When developing the Panama Canal expansion project, we created a structured plan to protect biodiversity, right from the initial construction stages. Indeed, the Consortium Grupo Unidos Por El Canal (GUPC) (of which we are a member), has defined a wide-ranging Rescue and Relocation Plan for Wildlife, in line with the local authorities and bodies responsible for managing Panama’s National Parks.

The Plan has two key objectives. Firstly, we aim to protect, conserve, rescue and relocate wildlife inhabiting the areas affected by forest harvesting, grubbing and movement of earth.  Secondly, we aim to help field workers understand the importance of conserving local wildlife in a structured way, while developing the country.

In order to develop the plan, we conducted an in-depth study of the area, analysing the local climate and habitats on both sites of the canal (Atlantic and Pacific), and comparing them with those in Panamanian parks and protected areas. Having identified parks with the same biodiversity of the working area, we agreed that they would host rescued wildlife from the area surrounding the site.

Through the first field stage, specialised researchers monitored the area for a week to identify the species present and the number of animals to relocate (including the nests and beehives on the trees). In particular, they focused on species that may move slowly, those injured or in imminent danger, as well as young animals.

The researchers classified the species identified during the observation activities, including the endangered and endemic species, in line with the Panamanian Wildlife Laws, the Convention on International Trade in Endangered Species of Wild Life and Flora (CITES), and the IUCN Red List.

The real rescue operation could then take place. On the Pacific side of the project, camera traps were installed in strategic places a week prior to the works, for example, to help locate the animals as efficiently as possible. The monitoring and rescue activities will continue both during and at the end of the works.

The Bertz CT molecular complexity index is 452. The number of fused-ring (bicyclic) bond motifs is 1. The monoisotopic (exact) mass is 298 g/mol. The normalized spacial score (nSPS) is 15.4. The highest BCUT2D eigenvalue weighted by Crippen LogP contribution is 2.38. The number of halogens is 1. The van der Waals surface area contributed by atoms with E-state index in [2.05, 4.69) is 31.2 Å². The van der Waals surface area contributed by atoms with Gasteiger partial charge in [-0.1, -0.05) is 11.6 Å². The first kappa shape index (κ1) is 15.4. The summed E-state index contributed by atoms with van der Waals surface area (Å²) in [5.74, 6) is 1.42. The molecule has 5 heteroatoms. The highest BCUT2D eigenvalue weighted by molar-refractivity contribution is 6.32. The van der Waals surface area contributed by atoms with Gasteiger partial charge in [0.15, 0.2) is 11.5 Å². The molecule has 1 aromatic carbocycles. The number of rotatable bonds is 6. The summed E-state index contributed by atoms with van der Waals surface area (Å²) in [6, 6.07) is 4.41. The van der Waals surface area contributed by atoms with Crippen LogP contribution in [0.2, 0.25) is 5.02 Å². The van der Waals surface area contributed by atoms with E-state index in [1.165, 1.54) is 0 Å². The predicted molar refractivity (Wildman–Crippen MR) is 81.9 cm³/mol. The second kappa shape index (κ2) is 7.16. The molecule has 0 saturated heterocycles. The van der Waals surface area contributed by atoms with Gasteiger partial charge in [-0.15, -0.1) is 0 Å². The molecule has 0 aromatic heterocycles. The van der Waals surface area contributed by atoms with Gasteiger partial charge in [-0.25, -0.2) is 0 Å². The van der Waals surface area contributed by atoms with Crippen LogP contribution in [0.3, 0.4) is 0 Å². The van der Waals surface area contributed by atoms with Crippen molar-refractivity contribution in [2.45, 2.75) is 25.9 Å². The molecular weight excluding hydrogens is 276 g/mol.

Experienced vets examine the rescued animals and determine if they are well enough to be released into a new habitat, or if they require recovery and rehabilitation (in places such as the Shelter Temporary Metropolitan Park). Finally, the animals are released in the agreed parks, with the collaboration of the park guards or other ANAM (Autoridad Nacional del Ambiente) officers.

With worker collaboration essential to rescuing any wildlife still in the working area, we strive to make the process as proactive as possible by engaging them through dedicated and continuous training on conserving biodiversity.

We deliver weekly training talks, helping workers remember the rescue plan and the procedures to follow if they see any animals during the construction activities. Additionally, we display murals and brochures relating to the protection of wildlife throughout the site, as well as installing signs showing crossing fauna and speed limits.

From the beginning of the project in 2009 until the end of 2015, we have helped to rescue more than 4,100 animals, mainly reptiles, mammals and amphibians (of which about 4% were found injured) and relocate them to protected parks.